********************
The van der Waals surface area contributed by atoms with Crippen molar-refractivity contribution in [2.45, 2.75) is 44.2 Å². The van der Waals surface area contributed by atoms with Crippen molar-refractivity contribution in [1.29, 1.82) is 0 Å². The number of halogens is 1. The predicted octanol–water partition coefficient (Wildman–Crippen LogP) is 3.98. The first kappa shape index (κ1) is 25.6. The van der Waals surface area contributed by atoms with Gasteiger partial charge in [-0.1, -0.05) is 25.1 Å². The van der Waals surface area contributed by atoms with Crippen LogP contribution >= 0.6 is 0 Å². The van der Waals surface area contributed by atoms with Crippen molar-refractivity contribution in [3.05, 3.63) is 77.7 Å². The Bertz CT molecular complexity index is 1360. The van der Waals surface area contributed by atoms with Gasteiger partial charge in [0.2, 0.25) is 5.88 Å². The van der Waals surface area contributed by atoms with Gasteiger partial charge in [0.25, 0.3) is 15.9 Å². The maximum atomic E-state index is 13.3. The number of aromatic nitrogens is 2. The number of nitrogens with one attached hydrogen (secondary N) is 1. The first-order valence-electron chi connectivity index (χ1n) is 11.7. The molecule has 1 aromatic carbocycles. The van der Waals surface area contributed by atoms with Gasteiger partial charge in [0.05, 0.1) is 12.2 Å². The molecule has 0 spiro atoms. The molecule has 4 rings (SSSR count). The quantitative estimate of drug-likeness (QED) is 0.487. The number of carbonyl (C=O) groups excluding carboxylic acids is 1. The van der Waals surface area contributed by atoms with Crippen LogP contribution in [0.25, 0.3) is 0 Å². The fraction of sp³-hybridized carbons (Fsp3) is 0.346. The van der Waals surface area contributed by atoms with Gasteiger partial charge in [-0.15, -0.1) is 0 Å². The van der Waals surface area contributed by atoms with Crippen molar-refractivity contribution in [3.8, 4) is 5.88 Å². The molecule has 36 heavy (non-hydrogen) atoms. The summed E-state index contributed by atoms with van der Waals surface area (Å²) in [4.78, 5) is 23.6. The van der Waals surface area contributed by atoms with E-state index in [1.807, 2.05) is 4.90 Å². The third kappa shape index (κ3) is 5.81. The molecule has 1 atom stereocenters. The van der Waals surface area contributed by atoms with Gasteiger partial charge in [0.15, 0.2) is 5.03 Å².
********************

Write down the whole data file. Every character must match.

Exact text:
The van der Waals surface area contributed by atoms with Crippen molar-refractivity contribution in [2.45, 2.75) is 44.2 Å². The van der Waals surface area contributed by atoms with Crippen molar-refractivity contribution in [1.29, 1.82) is 0 Å². The number of halogens is 1. The predicted octanol–water partition coefficient (Wildman–Crippen LogP) is 3.98. The first kappa shape index (κ1) is 25.6. The van der Waals surface area contributed by atoms with Gasteiger partial charge in [-0.1, -0.05) is 25.1 Å². The van der Waals surface area contributed by atoms with Crippen LogP contribution >= 0.6 is 0 Å². The van der Waals surface area contributed by atoms with Crippen molar-refractivity contribution in [3.05, 3.63) is 77.7 Å². The Bertz CT molecular complexity index is 1360. The van der Waals surface area contributed by atoms with Gasteiger partial charge in [0.2, 0.25) is 5.88 Å². The van der Waals surface area contributed by atoms with Gasteiger partial charge in [0.25, 0.3) is 15.9 Å². The maximum atomic E-state index is 13.3. The number of aromatic nitrogens is 2. The number of nitrogens with one attached hydrogen (secondary N) is 1. The first-order valence-electron chi connectivity index (χ1n) is 11.7. The molecule has 1 aromatic carbocycles. The van der Waals surface area contributed by atoms with Gasteiger partial charge in [0.05, 0.1) is 12.2 Å². The molecule has 0 spiro atoms. The molecule has 4 rings (SSSR count). The quantitative estimate of drug-likeness (QED) is 0.487. The number of carbonyl (C=O) groups excluding carboxylic acids is 1. The van der Waals surface area contributed by atoms with Crippen LogP contribution in [0.25, 0.3) is 0 Å². The fraction of sp³-hybridized carbons (Fsp3) is 0.346. The van der Waals surface area contributed by atoms with Gasteiger partial charge in [-0.15, -0.1) is 0 Å². The van der Waals surface area contributed by atoms with Crippen molar-refractivity contribution in [3.8, 4) is 5.88 Å². The molecule has 36 heavy (non-hydrogen) atoms. The summed E-state index contributed by atoms with van der Waals surface area (Å²) in [4.78, 5) is 23.6. The van der Waals surface area contributed by atoms with E-state index in [1.807, 2.05) is 4.90 Å². The third kappa shape index (κ3) is 5.81. The molecule has 1 atom stereocenters. The van der Waals surface area contributed by atoms with Gasteiger partial charge in [0.15, 0.2) is 5.03 Å².